Happy Birthday United States Navy!

| October 13, 2020

245 years young today!

Category: Bravo Zulu, Navy

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AW1 Rod

Still waiting for the day that the annual birthday montage includes a shore-based MPA asset. I guess hunting down and destroying subs from the air isn’t sexy enough.

AW1 Rod

No buoys? No MAD run (well, it IS a P-8A), and no torps? And a cheap OTP for a surfaced friendly?


And just one day after that great sailor Christopher Columbus was roasted.


Happy birthday to the United States Navy. In honor of the 245th birthday, meet the USS Pennsylvania SSBN-735 as seen in the documentary series Big, Bigger, Biggest. The name Pennsylvania was first used on a first rate ship-of-the-line of 130 to 140 guns commissioned in 1837, a cruiser launched in 1903 (later renamed Pittsburgh), and a battleship launched in 1915.


My Son CSCS(SS)(Ret) served on her Gold Crew October 2005 to April 2007.

His other boats were:

USS Seahorse (SSN 669)
USS William H. Bates (SSN680)
USS Alaska (SSBN732)
USS Ohio (SSGN 726)


P.S. –Admins can/may delete the comment if OPSEC was violated./s


Green Thumb

Tattoos and the Clap!

Hell Yeah!


Happy birthday my squidly brothers!

Too bad you’ll lose to Army next month!

George V

Posted in the squadron ready room on the USS America (May God rest her soul) back in the late 1970’s: “Being on a ship is like being in jail with the opportunity of being drowned.”

Same ship, at some point when a Tiger Cruise was being hosted. A couple of boyss came trooping through the ready room with an adult of some rank in tow behind. One boy says to the other “Wouldn’t it be neat to be living out here all the time?!??” Us denizens of the ready room held our peace, and smiled politely.

5th/77th FA

Yeah, yeah, yeah, yeah…Happy Birthday Squids! I was gonna be a good doggie til I saw that abomination of Animal Abuse up there. I guess you and Mick will celebrate a little later by watching this on the Big Screen? Oh and btw, GO ARMY BEAT NAVY!!!

The Stranger

What, no comment on how the Navy doesn’t know how to mount turboprop engines correctly? 🤣

5th/77th FA

Welp Pappy, I felt there was no need to point out the obvious and it IS their Birthday, and I wouldn’t mind a slab of the mid-rats cake…with Ice Cream. I must admit I was led into temptation when I saw the P-8 pictured. But I didn’t. See what a good boy I can be…sometimes.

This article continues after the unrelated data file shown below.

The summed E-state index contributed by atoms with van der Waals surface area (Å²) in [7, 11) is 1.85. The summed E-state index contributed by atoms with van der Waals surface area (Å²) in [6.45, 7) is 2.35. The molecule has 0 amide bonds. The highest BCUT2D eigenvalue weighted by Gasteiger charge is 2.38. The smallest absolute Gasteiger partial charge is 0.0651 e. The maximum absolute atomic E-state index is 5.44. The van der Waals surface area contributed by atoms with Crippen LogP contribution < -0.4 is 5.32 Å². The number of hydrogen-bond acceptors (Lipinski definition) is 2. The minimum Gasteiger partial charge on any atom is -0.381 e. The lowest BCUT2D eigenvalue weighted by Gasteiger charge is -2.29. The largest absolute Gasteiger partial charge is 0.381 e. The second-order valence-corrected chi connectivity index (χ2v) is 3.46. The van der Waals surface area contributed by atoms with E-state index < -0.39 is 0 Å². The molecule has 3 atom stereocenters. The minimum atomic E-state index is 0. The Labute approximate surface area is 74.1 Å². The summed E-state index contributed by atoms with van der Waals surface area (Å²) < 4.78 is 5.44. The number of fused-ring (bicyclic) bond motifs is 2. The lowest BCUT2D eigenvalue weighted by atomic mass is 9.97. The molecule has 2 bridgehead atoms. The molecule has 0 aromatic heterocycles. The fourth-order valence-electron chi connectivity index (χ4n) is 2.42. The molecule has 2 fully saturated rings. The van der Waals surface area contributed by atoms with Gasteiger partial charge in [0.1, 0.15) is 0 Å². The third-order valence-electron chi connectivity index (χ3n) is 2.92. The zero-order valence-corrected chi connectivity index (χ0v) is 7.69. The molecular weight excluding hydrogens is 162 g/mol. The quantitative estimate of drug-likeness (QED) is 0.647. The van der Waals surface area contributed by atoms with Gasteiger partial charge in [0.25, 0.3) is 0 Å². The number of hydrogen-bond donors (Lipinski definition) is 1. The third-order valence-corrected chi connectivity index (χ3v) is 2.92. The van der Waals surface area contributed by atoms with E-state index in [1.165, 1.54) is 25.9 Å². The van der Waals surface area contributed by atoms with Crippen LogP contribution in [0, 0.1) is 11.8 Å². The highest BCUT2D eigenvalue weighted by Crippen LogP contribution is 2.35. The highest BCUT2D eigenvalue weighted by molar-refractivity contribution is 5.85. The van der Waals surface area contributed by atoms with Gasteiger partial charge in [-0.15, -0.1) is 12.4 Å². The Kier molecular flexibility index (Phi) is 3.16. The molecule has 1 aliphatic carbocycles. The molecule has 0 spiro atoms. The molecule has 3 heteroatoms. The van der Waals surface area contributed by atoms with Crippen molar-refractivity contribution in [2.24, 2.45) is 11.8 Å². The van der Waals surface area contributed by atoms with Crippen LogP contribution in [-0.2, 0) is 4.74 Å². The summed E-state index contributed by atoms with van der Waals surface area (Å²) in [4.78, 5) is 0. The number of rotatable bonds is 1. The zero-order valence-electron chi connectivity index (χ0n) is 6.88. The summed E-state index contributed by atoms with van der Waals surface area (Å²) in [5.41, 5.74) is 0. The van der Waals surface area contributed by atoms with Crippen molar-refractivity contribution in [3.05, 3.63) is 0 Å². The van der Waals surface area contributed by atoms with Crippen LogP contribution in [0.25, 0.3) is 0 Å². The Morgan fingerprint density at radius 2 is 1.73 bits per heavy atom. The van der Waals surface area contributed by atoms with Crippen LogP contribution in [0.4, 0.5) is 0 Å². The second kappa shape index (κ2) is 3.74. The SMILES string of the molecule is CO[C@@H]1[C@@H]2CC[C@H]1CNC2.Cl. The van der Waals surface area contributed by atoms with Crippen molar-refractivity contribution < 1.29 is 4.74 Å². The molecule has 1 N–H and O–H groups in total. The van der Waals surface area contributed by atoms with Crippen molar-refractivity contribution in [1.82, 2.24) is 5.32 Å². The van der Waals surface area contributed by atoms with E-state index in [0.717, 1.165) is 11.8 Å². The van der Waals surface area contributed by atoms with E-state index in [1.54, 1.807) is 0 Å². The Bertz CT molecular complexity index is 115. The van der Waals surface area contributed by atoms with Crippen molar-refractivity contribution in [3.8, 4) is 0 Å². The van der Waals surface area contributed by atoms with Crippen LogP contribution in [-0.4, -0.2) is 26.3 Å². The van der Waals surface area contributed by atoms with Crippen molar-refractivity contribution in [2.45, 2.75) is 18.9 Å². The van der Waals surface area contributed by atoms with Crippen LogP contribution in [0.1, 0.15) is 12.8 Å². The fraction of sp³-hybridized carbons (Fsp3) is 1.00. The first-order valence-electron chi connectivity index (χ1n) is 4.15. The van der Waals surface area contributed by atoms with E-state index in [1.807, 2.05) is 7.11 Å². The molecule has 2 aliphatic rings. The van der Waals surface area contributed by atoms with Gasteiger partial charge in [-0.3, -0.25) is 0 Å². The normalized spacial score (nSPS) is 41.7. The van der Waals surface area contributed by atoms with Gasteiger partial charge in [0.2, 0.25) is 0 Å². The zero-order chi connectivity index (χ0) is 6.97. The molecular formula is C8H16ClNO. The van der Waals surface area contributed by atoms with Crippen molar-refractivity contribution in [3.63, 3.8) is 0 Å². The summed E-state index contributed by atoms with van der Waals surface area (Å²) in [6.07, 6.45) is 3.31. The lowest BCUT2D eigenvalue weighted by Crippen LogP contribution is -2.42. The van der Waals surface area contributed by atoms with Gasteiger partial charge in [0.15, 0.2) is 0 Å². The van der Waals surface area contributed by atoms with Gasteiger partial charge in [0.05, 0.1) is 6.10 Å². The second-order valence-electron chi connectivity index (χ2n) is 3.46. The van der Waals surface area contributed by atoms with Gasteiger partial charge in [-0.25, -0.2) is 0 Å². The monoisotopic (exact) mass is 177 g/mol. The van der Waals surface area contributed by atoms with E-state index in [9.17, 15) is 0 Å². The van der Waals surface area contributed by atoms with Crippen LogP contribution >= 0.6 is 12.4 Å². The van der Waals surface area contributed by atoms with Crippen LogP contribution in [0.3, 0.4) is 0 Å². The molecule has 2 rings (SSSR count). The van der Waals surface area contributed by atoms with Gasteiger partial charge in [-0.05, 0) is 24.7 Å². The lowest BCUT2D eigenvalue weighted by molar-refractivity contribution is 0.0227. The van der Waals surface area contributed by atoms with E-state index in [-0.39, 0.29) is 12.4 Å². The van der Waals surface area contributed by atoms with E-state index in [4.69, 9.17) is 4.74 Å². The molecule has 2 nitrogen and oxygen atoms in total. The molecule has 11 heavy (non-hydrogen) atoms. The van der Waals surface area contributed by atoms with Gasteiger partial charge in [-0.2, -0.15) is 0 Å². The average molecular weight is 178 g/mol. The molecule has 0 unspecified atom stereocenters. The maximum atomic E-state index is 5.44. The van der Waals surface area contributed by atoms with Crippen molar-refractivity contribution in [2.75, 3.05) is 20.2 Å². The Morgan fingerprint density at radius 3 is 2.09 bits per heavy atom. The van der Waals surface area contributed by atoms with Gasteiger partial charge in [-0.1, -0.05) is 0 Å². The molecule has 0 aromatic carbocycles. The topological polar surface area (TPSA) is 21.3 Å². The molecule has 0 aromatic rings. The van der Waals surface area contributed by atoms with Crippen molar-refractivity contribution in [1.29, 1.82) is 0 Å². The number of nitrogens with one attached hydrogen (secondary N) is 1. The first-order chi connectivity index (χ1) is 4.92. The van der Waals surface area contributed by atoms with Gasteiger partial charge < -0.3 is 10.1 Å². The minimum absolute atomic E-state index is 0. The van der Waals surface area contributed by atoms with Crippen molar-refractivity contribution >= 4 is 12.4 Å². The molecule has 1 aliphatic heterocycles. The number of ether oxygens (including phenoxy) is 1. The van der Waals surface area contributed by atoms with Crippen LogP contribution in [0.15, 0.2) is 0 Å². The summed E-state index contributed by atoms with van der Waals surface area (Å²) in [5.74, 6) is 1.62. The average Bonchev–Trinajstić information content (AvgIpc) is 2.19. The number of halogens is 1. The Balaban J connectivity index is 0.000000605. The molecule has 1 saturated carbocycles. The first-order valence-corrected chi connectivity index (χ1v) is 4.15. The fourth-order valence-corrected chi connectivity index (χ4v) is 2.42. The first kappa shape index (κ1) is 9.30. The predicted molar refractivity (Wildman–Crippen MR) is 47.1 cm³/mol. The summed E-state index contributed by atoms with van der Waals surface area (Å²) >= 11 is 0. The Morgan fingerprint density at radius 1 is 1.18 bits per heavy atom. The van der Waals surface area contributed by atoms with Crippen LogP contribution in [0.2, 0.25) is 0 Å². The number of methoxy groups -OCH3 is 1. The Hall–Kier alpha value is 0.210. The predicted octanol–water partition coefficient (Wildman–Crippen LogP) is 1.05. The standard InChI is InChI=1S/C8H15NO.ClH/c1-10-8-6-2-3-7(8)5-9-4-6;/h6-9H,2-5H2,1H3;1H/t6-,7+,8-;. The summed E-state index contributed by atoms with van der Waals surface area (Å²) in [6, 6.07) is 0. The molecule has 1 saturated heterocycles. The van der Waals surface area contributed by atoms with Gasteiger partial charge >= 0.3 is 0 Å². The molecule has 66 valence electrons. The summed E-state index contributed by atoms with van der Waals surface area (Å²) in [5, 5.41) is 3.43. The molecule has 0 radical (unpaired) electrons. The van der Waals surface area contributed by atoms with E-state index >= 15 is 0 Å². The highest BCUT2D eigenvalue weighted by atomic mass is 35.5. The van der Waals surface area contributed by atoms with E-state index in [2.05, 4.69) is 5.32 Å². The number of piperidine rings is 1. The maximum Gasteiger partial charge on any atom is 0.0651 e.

charles w

Before I joined the Army, I was in the Navy. Uss Halsey CG23. I have fond memories of both.


Happy 245th birthday Navy – your boobs are sagging.


What, no mention of the fact that the US Navy was disbanded after the Revolutionary War and later reestablished on a different date in 1794? (smile)

In any case: the eldest US military service – specifically, the US Army, which WASN’T disbanded after the Revolutionary War – sends its best wishes.


I seem to recall problems with the Barbary States that showed the importance of having a navy (seriously, I wonder who’s brilliant idea that was to not have a navy despite the fact that the US had a very large coast line which means that maritime trade was going to be one of its most important industries, something of which the Barbary States were quick to capitalize on, never mind what the British Royal Navy and the French Navy were capable of).

I also thought the army was briefly disbanded and had to be reformed into the Legion of the United States because the militias were performing terribly in early battles against the Native Americans which later became the U.S. Army.


I also thought the army was briefly disbanded and had to be reformed into the Legion of the United States . . . .

Nope. While the Continental Army was dramatically reduced after the Revolutionary War, it was never disbanded entirely. A regiment was retained to guard the new nation’s Western Frontier, and a battery of artillery was retained to guard the arsenal at West Point. The Legion of the United States was formed later, when it became apparent that conflict with native tribes would require a standing field Army. The Legion was the first attempt at creating such a field Army, and itself was rather short-lived (1792-1796). It was combined with the other forces noted above and (together with these other forces) was renamed the US Army in 1796.

The Wikipedia articles on the History of the US Army and the Legion of the United States provide more details.

An interesting trivia note is that at one point after the Revolutionary War the US Army was so reduced in size (to a total of 80 personnel, if I recall correctly) that over half of its authorized strength was assigned duties guarding the arsenal at West Point. However, the US Army – unlike the Navy and USMC – was never entirely disbanded after the Revolutionary War. It is thus the only US military service with a continuous history from the Revolutionary War until the present.


Okay. That makes sense.


Happy Birthday, Navy!